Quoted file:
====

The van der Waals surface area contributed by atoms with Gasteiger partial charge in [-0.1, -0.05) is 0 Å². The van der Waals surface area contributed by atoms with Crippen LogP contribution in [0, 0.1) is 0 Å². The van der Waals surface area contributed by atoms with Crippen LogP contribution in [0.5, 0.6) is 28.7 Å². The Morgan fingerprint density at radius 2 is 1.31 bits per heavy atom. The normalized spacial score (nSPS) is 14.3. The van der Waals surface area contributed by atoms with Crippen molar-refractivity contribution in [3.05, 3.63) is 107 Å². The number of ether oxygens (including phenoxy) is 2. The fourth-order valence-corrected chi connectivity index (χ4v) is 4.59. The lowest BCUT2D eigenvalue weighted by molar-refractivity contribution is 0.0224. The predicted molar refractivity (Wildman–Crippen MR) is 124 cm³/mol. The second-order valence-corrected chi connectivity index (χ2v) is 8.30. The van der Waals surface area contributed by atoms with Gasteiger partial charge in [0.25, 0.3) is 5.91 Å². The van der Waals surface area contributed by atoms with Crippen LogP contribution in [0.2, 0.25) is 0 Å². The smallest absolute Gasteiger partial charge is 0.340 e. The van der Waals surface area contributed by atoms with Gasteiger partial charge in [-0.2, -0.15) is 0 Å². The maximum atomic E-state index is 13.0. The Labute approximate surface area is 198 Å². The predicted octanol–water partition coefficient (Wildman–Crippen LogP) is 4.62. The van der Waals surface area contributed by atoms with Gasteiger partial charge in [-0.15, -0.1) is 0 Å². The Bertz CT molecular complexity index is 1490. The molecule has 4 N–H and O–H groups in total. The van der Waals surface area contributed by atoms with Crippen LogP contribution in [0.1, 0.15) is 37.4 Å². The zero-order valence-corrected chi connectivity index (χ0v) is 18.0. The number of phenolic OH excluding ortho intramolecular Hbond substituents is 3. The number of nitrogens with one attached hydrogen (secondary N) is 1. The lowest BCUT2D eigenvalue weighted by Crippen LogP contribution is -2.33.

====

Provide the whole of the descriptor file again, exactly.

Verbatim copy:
The van der Waals surface area contributed by atoms with Gasteiger partial charge in [-0.1, -0.05) is 0 Å². The van der Waals surface area contributed by atoms with Crippen LogP contribution in [0, 0.1) is 0 Å². The van der Waals surface area contributed by atoms with Crippen LogP contribution in [0.5, 0.6) is 28.7 Å². The Morgan fingerprint density at radius 2 is 1.31 bits per heavy atom. The normalized spacial score (nSPS) is 14.3. The van der Waals surface area contributed by atoms with Crippen molar-refractivity contribution in [3.05, 3.63) is 107 Å². The number of ether oxygens (including phenoxy) is 2. The fourth-order valence-corrected chi connectivity index (χ4v) is 4.59. The lowest BCUT2D eigenvalue weighted by molar-refractivity contribution is 0.0224. The predicted molar refractivity (Wildman–Crippen MR) is 124 cm³/mol. The second-order valence-corrected chi connectivity index (χ2v) is 8.30. The van der Waals surface area contributed by atoms with Gasteiger partial charge in [0.25, 0.3) is 5.91 Å². The van der Waals surface area contributed by atoms with Crippen LogP contribution in [0.2, 0.25) is 0 Å². The smallest absolute Gasteiger partial charge is 0.340 e. The van der Waals surface area contributed by atoms with Gasteiger partial charge in [-0.2, -0.15) is 0 Å². The maximum atomic E-state index is 13.0. The Labute approximate surface area is 198 Å². The predicted octanol–water partition coefficient (Wildman–Crippen LogP) is 4.62. The van der Waals surface area contributed by atoms with Gasteiger partial charge in [-0.15, -0.1) is 0 Å². The Bertz CT molecular complexity index is 1490. The molecule has 4 N–H and O–H groups in total. The van der Waals surface area contributed by atoms with Crippen LogP contribution in [0.1, 0.15) is 37.4 Å². The zero-order valence-corrected chi connectivity index (χ0v) is 18.0. The number of phenolic OH excluding ortho intramolecular Hbond substituents is 3. The number of nitrogens with one attached hydrogen (secondary N) is 1. The lowest BCUT2D eigenvalue weighted by Crippen LogP contribution is -2.33.